Driving in Europe

If you are planning to take your vehicle to Europe this summer, there are certain steps required so you can legally drive abroad, plus some good tips on what else to consider.


  1. Owned vehicle – Vehicle log book – V5C or;
  2. Leased Vehicle – Vehicle on Hire Certificate and letter of authorisation – you will need to obtain a VE103A certificate either from your lease company or BVRLA / FTA
  3. Your current full UK driving licence – ensure you take your full licence with you
  4. Foreign motor insurance – ensure this covers European travel

Will Brexit impact my European travel plans?

Even with the continued uncertainty around Brexit, there are still some simple steps you can take to ensure you can continue to drive in Europe. Based on the current government advice, it is worth considering obtaining an International Driving Permit and an Insurance Green Card if you’re planning on driving in Europe after the current Brexit deadline of 31 October 2019. In addition, you should check that your vehicle breakdown cover is still valid in Europe.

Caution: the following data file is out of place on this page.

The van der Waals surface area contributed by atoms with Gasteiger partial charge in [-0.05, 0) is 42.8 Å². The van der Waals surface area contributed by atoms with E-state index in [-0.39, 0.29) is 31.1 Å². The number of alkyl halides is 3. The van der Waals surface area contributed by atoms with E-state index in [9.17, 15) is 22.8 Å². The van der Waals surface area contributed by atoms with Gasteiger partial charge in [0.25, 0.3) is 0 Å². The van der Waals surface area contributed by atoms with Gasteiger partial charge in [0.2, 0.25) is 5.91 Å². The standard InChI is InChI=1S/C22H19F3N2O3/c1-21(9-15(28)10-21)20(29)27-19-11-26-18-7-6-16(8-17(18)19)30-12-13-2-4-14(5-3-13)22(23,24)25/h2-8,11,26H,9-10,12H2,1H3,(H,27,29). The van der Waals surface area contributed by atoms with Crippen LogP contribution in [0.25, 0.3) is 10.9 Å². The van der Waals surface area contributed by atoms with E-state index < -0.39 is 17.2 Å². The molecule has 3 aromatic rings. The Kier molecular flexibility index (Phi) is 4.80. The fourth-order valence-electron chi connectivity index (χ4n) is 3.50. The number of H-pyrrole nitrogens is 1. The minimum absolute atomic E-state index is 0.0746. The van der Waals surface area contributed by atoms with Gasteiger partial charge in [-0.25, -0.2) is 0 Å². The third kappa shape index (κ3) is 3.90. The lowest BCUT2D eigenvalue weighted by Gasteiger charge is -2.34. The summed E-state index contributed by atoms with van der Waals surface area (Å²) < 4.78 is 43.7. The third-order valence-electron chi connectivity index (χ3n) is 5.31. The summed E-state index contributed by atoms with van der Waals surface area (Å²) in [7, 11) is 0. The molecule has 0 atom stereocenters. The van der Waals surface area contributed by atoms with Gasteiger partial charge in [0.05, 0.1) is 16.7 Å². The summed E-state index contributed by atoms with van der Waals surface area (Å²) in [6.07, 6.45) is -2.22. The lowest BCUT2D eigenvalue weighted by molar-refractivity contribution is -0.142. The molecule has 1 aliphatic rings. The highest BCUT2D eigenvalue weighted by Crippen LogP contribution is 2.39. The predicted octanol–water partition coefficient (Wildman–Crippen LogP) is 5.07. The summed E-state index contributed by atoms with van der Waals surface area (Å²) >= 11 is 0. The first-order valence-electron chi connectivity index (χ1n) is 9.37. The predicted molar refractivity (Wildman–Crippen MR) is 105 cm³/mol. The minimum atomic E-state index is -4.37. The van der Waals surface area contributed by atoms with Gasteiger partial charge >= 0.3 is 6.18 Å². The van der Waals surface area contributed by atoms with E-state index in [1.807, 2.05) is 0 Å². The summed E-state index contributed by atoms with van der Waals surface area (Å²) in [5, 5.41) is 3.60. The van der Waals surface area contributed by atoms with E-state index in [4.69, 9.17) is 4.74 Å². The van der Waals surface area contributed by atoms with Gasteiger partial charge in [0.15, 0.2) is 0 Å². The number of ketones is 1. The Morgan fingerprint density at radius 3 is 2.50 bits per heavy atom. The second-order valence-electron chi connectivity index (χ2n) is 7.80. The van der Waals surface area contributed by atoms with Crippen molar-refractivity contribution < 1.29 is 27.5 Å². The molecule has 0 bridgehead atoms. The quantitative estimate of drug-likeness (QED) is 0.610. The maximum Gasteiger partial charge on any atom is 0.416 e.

What else should I consider before driving in Europe?

Breakdown Cover

We would strongly recommend that you have adequate breakdown cover while travelling in Europe. Check your current cover to see if it includes Europe and look to add on European cover if required. For leased vehicles, this may already be included so check with your lease company.

Vehicle Safety Kit

Many European countries require by law that you carry a first aid kit, fire extinguisher, warning triangle, reflective jacket, headlamp beam reflectors and spare bulbs. An addition in France, is a breathalyser kit. Check your vehicle to see what is provided in the pack provided or purchase any required additional items.  Full packs are sold by the likes of the RAC and the AA.

Vehicle Safety Checks

Ensure you carry out normal vehicle safety checks on your oil, water, windscreen washer fluid, tyre wear and tyre pressure. If your vehicle is likely to be full of passengers and luggage, you should refer to the manufacturer’s handbook for revised tyre pressures. Try to ensure that  if your vehicle is likely to require a service before you return to the UK, to book it in before you travel.

Travel Insurance  / European Health Insurance (EHIC)

To ensure peace of mind when travelling, review your personal travel insurance and obtain the European Health Insurance Card (EHIC), which entitles you to reduced-cost, sometimes free, medical treatment that you might need while you’re in Europe. You can apply for an EHIC for you and your family at the post office, although this may change after Brexit.

Travel Plans

Consider sharing your itinerary with family and friends to help ensure your whereabouts are known whilst travelling.